The touch of the hanged man’s hand (dead but still warm) was an even more widely sought cure for warts, cysts, and occasionally other ailments like epilepsy or paralyzed limbs or digits.

In 1888, the English writer Thomas Hardy placed this superstition, or a version of it, at the center of one of his most popular short stories, “The Withered Arm,” from which we hear some passages.  A good BBC adaptation can be found here, btw.

The hand of a hanged convict needn’t be still warm and still attached to the wrist to offer magical protection. It can be severed and dried as is the case with the infamous hand of glory.   This preserved hand of a hanged convict was widely used by thieves in Britain and Ireland as a charm that would incapacitate the occupants of a home they would burglarize — usually by a deep sleep, but some other mechanisms are also discussed.   We hear some directions for creating and using the hand of glory from the 1706 French grimoire known as the Petit Albert.

Hand of Glory from the Petit Albert
Hand of Glory from the Petit Albert

Belief in the power of such charms seems to have arrived in the British Isles from the continent.  Particularly in German-speaking regions, there are a number of variations on the theme featuring the hands of unborn children, and other iterations discussed.

Two further hand of glory stories are recounted: one telling of a very strangely dressed visitor who might not be trusted from the  1883 volume About Yorkshire, and another from the delightfully comic 1837 collection of folk tales and ghost stories, The Ingolsby Legends by Richard Harris.

As for the actual use of this charm in a non-literary context, we hear a newspaper account from 1831 involving some Irish burglars unsuccessfully employing the talisman, and of an actual specimen recovered from inside a wall in 1935 and now preserved in the museum of the north English town of Whitby.

Whitby hand
Hand of glory in the Whitby Museum

The strange name for this talisman, btw, comes from the French word for mandrake “mandragora,” which was heard by Brits as “main de gloire” (“hand of glory”).

But there are other parallels contributing to this confusion.  As we noted in our “Bottled Spirits” episode in our discussion of Friedrich de la Motte Fouqué’s novel Galgenmännlein, or “little Gallows man,” the mandrake plant was believe to be seeded by bodily emissions (almost always semen) ejected from the hanged man at death.

We hear a bit more of the strange folklore of the mandrake, and then have a look at how this theme was explored in the 1911 novel Alraune (another German word for “mandrake”),  a sort of early science-fiction story by Hanns Heinz Ewers describing the results of an experiment in which a prostitute is impregnated with the semen of a hanged man. The novel has been adopted several times in German cinema, including a 1952 version featuring Erich von Stroheim, which we hear in the background.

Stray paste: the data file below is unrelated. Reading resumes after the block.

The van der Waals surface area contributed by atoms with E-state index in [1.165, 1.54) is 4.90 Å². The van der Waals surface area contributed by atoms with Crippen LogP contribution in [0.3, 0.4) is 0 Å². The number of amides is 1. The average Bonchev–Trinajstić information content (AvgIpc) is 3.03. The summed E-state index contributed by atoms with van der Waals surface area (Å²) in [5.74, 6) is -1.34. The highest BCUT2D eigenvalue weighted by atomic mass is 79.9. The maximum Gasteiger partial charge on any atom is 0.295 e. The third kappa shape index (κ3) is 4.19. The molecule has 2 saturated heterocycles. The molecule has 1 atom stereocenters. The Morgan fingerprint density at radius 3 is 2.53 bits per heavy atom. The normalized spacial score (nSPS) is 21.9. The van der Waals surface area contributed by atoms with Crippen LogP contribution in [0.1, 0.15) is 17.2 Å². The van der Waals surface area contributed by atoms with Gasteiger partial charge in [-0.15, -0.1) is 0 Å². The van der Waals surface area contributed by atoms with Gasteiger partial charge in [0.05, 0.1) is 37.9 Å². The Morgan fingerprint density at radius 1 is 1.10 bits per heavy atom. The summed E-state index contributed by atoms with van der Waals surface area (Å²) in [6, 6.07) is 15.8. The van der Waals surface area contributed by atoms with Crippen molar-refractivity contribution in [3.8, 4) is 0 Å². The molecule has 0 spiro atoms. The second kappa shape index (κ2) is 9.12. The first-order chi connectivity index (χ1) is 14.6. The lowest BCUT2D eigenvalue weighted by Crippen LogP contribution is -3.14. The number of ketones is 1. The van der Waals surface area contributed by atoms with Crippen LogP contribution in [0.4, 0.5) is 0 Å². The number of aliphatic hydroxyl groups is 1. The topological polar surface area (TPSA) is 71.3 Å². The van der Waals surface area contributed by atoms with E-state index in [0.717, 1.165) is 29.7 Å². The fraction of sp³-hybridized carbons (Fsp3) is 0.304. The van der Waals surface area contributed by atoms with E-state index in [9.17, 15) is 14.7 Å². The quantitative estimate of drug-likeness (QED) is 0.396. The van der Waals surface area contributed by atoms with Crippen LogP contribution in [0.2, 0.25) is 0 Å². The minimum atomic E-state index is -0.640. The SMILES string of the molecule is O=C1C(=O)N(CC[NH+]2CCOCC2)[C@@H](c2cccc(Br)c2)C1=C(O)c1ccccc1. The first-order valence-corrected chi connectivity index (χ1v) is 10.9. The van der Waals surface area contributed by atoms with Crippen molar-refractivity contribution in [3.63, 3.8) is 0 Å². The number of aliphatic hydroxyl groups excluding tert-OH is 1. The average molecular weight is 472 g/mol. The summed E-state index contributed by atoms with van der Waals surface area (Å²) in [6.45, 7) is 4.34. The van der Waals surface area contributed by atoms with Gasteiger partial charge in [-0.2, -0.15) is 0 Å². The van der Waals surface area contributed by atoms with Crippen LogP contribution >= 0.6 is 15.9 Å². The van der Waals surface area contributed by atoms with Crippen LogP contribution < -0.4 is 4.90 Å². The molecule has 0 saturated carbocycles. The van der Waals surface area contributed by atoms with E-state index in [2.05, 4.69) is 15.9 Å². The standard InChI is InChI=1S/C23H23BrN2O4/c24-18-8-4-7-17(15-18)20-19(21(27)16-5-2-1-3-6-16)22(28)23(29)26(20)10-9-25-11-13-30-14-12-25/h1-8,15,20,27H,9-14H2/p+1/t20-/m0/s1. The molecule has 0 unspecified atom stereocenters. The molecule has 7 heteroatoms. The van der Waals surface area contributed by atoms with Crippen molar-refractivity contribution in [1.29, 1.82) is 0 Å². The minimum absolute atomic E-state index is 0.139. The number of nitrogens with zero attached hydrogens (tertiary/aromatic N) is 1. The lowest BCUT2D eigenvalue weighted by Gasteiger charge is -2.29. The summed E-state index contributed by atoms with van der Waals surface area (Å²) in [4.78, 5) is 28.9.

We close with a cheery hanging ballad: “MacPherson’s Lament,” supposedly composed by Scottish outlaw Jamie MacPherson on the eve of his execution in 1700.

Alraune
Poster for Alraune, 1930

 

 

 

 

Bottled Spirits: Imps, Devils, Ghosts

Bottled Spirits: Imps, Devils, Ghosts

Western tales of bottled spirits, imps, devils, and even ghosts are largely borrowed from the Islamic and Jewish legends of jinn captured by King Solomon.  In this episode, we explore how this is expressed in folk tales, demonological treatises, and literary borrowings.

We begin with a nod to the Assyrian god Pazuzu (and a clip from Exorcist II, The Heretic.) Here, aconnection between feared Assyrian spirits such as the jinn is mentioned. Pazuzu’s identity as a spirit of ill winds, brings us to a wind-related track from the original Exorcist soundtrack (from 1972’s oddball album Songs from a Hill.)  It’s a recording of a wind harp, or Aeolian harp.  And this brings us to the Greek god of winds, Aeolus.

Pazuzu figurine in Louvre.
Pazuzu figurine in Louvre.

Aeolus features in the Odyssey in an episode that anticipates our bottled spirit motif.  He presents Odysseus a bag of wind to speed him on his journey.  The wind spirits contained in this bag then brings us to a story about King Solomon trapping a wind demon in Arabia to aid him his construction of the Jerusalem Temple. We hear this particulsar tale from the medieval text,  The Testament of Solomon read by Mrs. Karswell.

We then look a bi from further medieval texts commenting on Solomon’s capture of demons in various vessels, and how thesee are later broken open by heedless conquerors of Jerusalem, releasing a Pandora-style plague of demons upon the world.

Our motif entered the literary world via 17th-century Spain, in Luis Velez de Guevara’s satirical novel El Diable Cojuelo, “the lame devil.”  We also hear a bit about a French adaptation, Alain-René Lesage’s 1707 novel, Le Diable Boiteux.  Both of these feature the demon Asmodeus, and referenced Asmodeus’s identity as  demon of lust, a notion taken up in various demonological treatises.